Proper preparation and planning…

There is a basic assumption that medical schools prepare medical students to become doctors.

One might expect that medical schools prepare medical students to broadly similar standards, and that by extension, their students would be broadly prepared for practice when they emerge blinking onto the wards each August.

In a fascinating paper, Goldacre, Lambert and Svirko have analysed the latest responses to a questionnaire sent to each and every newly qualified doctor (from UK medical schools) registered with the GMC in 2008 and 2009.

The responses show an overall improving perception of preparedness amongst our most junior colleagues.  In 1999/2000 only 36.3% of medical graduates agreed or strongly agreed that their training had prepared them for practice, and in 2008 and 2009 this was 53% and 49.4% respectively.

So, things are getting better . Why they seem to be getting better is not clear.  Is training really improving the preparedness of graduates, or is the increasing level of supervision in the workplace protecting today’s FY1s from the worst ravages that previous generations were exposed to?

However, in spite of the improvements, can it really be true that we are barely able to equip half of our medical graduates to feel prepared for work when we unleash them after 5, 6 or even more years of training and education?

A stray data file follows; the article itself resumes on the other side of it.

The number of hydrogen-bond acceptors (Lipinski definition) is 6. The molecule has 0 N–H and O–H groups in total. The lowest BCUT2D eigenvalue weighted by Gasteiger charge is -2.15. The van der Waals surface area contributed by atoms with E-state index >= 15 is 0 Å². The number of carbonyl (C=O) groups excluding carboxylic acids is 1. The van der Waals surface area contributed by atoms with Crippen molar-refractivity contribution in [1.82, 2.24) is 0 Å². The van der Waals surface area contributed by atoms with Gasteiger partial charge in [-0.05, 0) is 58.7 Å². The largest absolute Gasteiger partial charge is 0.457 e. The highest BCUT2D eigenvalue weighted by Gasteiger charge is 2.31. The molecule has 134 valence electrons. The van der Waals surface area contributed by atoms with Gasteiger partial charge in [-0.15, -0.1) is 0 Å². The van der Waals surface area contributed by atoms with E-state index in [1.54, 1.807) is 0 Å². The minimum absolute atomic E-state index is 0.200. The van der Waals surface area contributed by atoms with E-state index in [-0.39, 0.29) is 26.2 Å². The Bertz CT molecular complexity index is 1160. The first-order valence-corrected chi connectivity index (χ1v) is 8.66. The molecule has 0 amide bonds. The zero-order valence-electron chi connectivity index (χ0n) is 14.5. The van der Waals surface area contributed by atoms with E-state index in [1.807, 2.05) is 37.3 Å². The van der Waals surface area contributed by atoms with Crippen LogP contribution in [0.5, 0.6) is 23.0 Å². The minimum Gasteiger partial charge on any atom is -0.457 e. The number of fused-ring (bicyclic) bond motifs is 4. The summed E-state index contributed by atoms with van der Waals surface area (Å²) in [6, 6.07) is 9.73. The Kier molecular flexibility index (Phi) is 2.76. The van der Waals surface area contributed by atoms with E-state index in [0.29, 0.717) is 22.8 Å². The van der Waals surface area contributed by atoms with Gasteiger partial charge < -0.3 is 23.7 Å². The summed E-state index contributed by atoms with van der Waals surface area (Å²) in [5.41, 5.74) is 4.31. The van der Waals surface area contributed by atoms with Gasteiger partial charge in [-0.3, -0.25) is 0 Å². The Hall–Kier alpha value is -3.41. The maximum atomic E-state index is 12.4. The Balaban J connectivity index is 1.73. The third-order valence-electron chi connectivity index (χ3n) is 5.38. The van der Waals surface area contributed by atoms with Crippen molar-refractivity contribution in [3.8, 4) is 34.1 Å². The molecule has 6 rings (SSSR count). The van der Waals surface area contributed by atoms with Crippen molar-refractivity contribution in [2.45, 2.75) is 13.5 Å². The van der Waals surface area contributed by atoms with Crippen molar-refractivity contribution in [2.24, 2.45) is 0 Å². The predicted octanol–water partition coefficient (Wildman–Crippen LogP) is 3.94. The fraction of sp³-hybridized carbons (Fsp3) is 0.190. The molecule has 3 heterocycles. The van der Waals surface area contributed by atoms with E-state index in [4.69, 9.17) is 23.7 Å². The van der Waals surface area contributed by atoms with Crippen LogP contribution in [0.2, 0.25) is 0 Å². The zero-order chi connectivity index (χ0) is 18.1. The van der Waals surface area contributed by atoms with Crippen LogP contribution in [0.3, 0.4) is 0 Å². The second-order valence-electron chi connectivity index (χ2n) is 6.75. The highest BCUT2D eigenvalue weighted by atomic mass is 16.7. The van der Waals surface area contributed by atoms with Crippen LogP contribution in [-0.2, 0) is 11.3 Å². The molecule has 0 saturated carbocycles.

And what are the responders unprepared for?  The questionnaire offered some domains for further comment.  In 2008/2009 responders felt unprepared in terms of:

  • clinical knowledge 17.5%
  • clinical procedures 21.3%
  • administrative tasks 31.8%
  • physical/emotional/mental demands 26.4%
  • interpersonal skills 2.7%

Reassuringly the proportion of responders who felt their unpreparedness was a ‘serious’ problem was low at 2.7%, and was a ‘medium-sized’ problem for a further 22.6% (again, a reduction on similar cohorts in previous years)

In addition to the analysis offered in the main paper, the online supplementary data reveals even more stories -for example, one medical school increased preparedness in their students from 33% in 1999-2005 to 62 and 61% in 2008 and 2009, and yet one school continues to have graduates that feel unprepared – with only 24% feeling prepared in 2009, and similarly only 30% in the 1999-2005 period.

So – what is the message here?  There are almost too many conclusions one could leap to, but for me there are some urgent points which need addressing:

1:  There is unwarranted variation across medical schools.

It may be hubris on the part of the full list of graduates from medical school 12, but more than 80% of the graduates of 2008 and 2009 felt well prepared, and yet in comparison, from school 16, 38% strongly felt that they were under prepared.

This kind of variation is not unexpected given the variety of courses, curricula and training opportunities available to the different medical schools in the UK, but for over a third of graduates to feel strongly that they were underprepared for practice demands further attention.  This attention is vital, as the data shows that over time schools can improve, and the domains for which FY1 doctors felt least prepared for are all vital to maintain a safe, efficient and effective workforce (administrative tasks and physical / emotional resilience)